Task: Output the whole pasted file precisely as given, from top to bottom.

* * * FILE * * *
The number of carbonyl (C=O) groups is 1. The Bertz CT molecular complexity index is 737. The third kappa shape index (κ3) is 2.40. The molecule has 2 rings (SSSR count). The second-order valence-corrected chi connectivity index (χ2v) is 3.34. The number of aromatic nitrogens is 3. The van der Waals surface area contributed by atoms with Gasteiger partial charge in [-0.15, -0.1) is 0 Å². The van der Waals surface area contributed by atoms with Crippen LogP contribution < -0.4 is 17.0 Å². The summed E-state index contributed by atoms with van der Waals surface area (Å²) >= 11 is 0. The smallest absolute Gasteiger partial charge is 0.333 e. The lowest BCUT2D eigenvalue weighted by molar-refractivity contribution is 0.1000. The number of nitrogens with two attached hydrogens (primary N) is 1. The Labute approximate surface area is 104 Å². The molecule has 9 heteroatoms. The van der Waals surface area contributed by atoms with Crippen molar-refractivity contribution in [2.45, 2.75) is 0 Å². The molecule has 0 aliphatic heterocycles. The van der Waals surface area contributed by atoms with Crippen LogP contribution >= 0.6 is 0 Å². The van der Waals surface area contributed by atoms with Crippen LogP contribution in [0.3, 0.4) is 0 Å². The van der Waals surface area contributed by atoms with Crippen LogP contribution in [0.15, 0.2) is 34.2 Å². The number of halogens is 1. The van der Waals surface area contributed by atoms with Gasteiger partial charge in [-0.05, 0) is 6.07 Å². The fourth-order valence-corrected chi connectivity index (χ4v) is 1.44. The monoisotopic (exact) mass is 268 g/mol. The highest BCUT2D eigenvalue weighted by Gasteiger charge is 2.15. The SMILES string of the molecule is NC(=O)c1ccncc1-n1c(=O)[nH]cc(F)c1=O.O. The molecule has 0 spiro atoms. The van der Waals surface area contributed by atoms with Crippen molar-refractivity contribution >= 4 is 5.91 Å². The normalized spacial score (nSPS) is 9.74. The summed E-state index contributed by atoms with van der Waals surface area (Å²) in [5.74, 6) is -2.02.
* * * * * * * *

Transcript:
The number of carbonyl (C=O) groups is 1. The Bertz CT molecular complexity index is 737. The third kappa shape index (κ3) is 2.40. The molecule has 2 rings (SSSR count). The second-order valence-corrected chi connectivity index (χ2v) is 3.34. The number of aromatic nitrogens is 3. The van der Waals surface area contributed by atoms with Gasteiger partial charge in [-0.15, -0.1) is 0 Å². The van der Waals surface area contributed by atoms with Crippen LogP contribution < -0.4 is 17.0 Å². The summed E-state index contributed by atoms with van der Waals surface area (Å²) >= 11 is 0. The smallest absolute Gasteiger partial charge is 0.333 e. The lowest BCUT2D eigenvalue weighted by molar-refractivity contribution is 0.1000. The number of nitrogens with two attached hydrogens (primary N) is 1. The Labute approximate surface area is 104 Å². The molecule has 9 heteroatoms. The van der Waals surface area contributed by atoms with Crippen molar-refractivity contribution in [2.45, 2.75) is 0 Å². The molecule has 0 aliphatic heterocycles. The van der Waals surface area contributed by atoms with Crippen LogP contribution >= 0.6 is 0 Å². The van der Waals surface area contributed by atoms with Crippen LogP contribution in [0.3, 0.4) is 0 Å². The van der Waals surface area contributed by atoms with Crippen LogP contribution in [0.15, 0.2) is 34.2 Å². The number of halogens is 1. The van der Waals surface area contributed by atoms with Gasteiger partial charge in [-0.05, 0) is 6.07 Å². The fourth-order valence-corrected chi connectivity index (χ4v) is 1.44. The monoisotopic (exact) mass is 268 g/mol. The highest BCUT2D eigenvalue weighted by Gasteiger charge is 2.15. The SMILES string of the molecule is NC(=O)c1ccncc1-n1c(=O)[nH]cc(F)c1=O.O. The molecule has 0 spiro atoms. The van der Waals surface area contributed by atoms with Crippen molar-refractivity contribution >= 4 is 5.91 Å². The normalized spacial score (nSPS) is 9.74. The summed E-state index contributed by atoms with van der Waals surface area (Å²) in [5.74, 6) is -2.02.